Annual Princeton Community Works conference for nonprofit leaders and volunteers set for evening of Jan. 29

File photo: Marge Smith, right, and volunteers gear up for Community Works.

The annual Princeton Community Works conference for nonprofit leaders, nonprofit board members, staff, and volunteers will be held from 5 to 9 p.m. on Jan. 29 and will be virtual again this year.

Making Hope a Reality is the theme of the conference this year. The goal of the event is to spark dialogue, share knowledge, and equip attendees with tools to strengthen their nonprofit organizations.

“We realize nonprofits are facing challenging and changing times,” Princeton Community Works founder and chairwoman Marge Smith said. “When organizations are struggling, they lose sight of hope. Our workshops this year are designed to provide participants with tools to support their missions in this particular environment.” 

This year’s keynote speaker, Kirsten Farrell, is the director of the Goodman Center in Princeton. The center helps good causes reach more people with greater impact and offers both online and offline workshops on storytelling, presenting, and strategic communications. Their client list includes the Annenberg Foundation, the Bill and Melinda Gates Foundation, and the Robert Wood Johnson Foundation.

Workshops this year include Tips and Tools for Utilizing AI, Keys to Successful Fundraising, and Turning Your Board into High-Level Performers. More than a dozen workshops will be offered.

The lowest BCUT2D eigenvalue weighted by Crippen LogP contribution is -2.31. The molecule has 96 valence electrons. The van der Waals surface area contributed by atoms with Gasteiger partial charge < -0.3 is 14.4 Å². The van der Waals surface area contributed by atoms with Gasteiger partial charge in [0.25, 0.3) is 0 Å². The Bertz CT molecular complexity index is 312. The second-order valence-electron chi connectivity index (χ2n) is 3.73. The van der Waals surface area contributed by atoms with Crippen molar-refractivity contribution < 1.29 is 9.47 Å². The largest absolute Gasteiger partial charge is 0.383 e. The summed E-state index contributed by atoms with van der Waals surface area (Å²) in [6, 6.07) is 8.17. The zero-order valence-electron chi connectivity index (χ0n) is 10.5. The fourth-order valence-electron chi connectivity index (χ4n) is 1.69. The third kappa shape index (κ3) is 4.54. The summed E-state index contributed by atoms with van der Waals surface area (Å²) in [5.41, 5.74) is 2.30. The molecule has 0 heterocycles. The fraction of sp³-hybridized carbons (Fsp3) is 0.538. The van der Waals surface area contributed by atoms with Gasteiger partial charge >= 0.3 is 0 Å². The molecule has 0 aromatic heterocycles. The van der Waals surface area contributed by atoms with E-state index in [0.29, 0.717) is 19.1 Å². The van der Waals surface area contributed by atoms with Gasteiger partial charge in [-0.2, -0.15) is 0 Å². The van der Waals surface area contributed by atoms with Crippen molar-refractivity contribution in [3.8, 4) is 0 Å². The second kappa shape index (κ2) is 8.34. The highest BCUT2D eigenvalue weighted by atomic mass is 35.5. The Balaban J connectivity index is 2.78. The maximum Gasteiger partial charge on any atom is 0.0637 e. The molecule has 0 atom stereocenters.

“We are excited about the Artificial Intelligence topic especially,” Smith said, “It is something that can greatly help nonprofits, but it also can cause concern. Understanding this technology to harness its power is very necessary. Knowledge sharing and collaboration has always been at the heart of what we do at Princeton Community Works to help organizations increase their impact and further their visions.” 

Two panels will feature experts who will explore various aspects of nonprofit work, including seeking grants and developing a culture that embraces diversity.

The fee for the conference is $20 per person. Scholarships are available and group registrations are also offered. If you register five or more people from one organization, the fee is discounted 40 precent.

For more information or to register, visit the Princeton Community Works website.

Princeton Community Works is a completely volunteer-driven conference. Volunteers meet throughout the year to develop the theme and workshops for the conference, as well as to select speakers.